Axios Vitals

A briefcase with a red cross on the front.

February 10, 2021

Good morning.

Today's word count is 1,034, or a 4-minute read.

1 big thing: Democrats eye big ACA changes in COVID relief bill

Illustration of a wrench turn a red cross

Illustration: Sarah Grillo/Axios

Democrats' coronavirus relief proposal includes major changes to the Affordable Care Act, aiming to make health insurance more affordable for the millions of people who have lost their employer-based coverage during the pandemic.

The big picture: These changes would check off a whole lot of moderate Democrats' heath care agenda, at least temporarily. They include some of the biggest changes that President Biden campaigned on.

Driving the news: The House Ways and Means committee will begin considering its portion of the relief package today, and the Energy and Commerce Committee will follow on Thursday.

Details: The Ways and Means legislation would enhance ACA subsidies for two years.

  • People making up to 150% of federal poverty would be eligible for fully subsidized plans, and no one — regardless of their income — would pay more than 8.5% of their income for health insurance.
  • People receiving unemployment would also be eligible for full subsidies for a year.
  • The Energy and Commerce legislation would incentivize states that haven't done so to expand Medicaid.

What they're saying: "Since the enactment of the Affordable Care Act, we have talked about the need to build on and strengthen the policy. We have had virtually no opportunities to make a meaningful contribution toward that end legislatively," said Chris Jennings, a Democratic health strategist.

  • "This is the first real, significant down payment that we've been able to secure since the policy's enactment."

Yes, but: Notably absent from all of this are policies that would meaningfully reduce the actual cost of care.

  • Increasing subsidies just means that the government would shoulder more of the burden, while America's extraordinarily high prices go untouched.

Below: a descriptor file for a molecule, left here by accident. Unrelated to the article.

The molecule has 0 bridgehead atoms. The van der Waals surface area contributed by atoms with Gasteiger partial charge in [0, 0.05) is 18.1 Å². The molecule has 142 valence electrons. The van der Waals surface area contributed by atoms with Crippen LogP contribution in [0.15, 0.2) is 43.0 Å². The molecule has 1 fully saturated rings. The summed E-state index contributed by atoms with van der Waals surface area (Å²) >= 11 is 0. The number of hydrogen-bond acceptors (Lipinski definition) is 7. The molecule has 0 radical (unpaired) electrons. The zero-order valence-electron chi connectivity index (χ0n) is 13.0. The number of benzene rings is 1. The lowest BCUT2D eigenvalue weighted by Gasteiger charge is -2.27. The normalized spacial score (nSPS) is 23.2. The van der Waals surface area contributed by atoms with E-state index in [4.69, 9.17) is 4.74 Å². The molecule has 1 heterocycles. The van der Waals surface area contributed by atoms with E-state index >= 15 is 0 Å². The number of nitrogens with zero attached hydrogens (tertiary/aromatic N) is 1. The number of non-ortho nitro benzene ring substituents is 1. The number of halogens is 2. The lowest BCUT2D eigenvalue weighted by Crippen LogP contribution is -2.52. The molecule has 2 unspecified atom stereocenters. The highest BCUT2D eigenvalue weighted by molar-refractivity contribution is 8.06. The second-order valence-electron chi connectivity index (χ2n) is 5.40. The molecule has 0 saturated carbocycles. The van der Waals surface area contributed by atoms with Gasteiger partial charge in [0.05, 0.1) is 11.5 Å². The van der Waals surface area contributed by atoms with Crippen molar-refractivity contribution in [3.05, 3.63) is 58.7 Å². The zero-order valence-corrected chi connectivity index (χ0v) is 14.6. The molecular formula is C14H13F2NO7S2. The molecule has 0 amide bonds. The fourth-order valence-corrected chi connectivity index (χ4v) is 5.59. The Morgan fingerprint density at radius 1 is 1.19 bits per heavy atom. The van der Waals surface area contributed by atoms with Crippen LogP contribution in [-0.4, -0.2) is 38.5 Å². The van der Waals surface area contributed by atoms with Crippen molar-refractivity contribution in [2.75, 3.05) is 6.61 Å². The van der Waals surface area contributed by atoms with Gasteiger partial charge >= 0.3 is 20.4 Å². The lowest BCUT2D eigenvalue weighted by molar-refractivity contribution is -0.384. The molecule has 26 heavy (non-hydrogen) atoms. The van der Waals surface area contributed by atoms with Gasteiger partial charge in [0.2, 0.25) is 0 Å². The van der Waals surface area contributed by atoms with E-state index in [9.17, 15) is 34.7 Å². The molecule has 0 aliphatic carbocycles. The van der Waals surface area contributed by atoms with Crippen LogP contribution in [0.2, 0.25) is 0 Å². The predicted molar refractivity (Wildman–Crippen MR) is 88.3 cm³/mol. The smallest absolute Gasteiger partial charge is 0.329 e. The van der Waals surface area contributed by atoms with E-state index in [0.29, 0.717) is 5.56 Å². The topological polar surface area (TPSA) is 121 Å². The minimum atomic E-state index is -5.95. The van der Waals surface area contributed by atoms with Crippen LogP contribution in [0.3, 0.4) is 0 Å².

• Any attempt to control the cost of care would quickly erode any support from the health care industry.

Go deeper.

2. Scoop: Another step forward on rapid testing

Visby Medical's coronavirus test.

Photo: Visby Medical

The first single-use, highly accurate rapid coronavirus test has received the all-clear from the Food and Drug Administration to be used in a wide variety of settings, per its manufacturer, Visby Medical.

Why it matters: Even with vaccines, widespread coronavirus testing is still essential for safely returning to normal life.

The big picture: Many rapid tests aren't as reliable as gold-standard PCR tests, but PCR tests can take days to process and require expensive equipment.

What they're saying: "This is the first time that anyone has been able to take this gold-standard laboratory equipment ... and put it in a [form] that anyone can just carry in their hand," Visby CEO Adam de la Zerda said.

  • "The fact that it's single use means you don't have to worry about an instrument and you have unlimited testing capacity," he added. Results take only 30 minutes.

State of play: The FDA authorized the PCR test for use in labs and hospitals a few months ago. This week, the agency said the test can be used in places like airports, schools and businesses, as long as they've received a waiver from the FDA requirement that tests be run by a laboratorian.

  • The company is producing tens of thousands of tests a month, but is "anticipating to start scaling to the hundreds of thousands of devices per month, and work our way up from there," de la Zerda said.

3. Colleges run into COVID-19 variants

Illustration of an old fashioned desk overflowing with coronavirus cells.

Illustration: Aïda Amer/Axios

The highly contagious U.K. variant of COVID-19 has popped up on many U.S. college campuses, calling into question their plans to let more students back on campus this spring, the New York Times reports.

Why it matters: The U.K. variant is expected to become the dominant strain within the U.S. relatively soon, and colleges' experience with it could foreshadow what's next for society at large, Axios' Marisa Fernandez writes.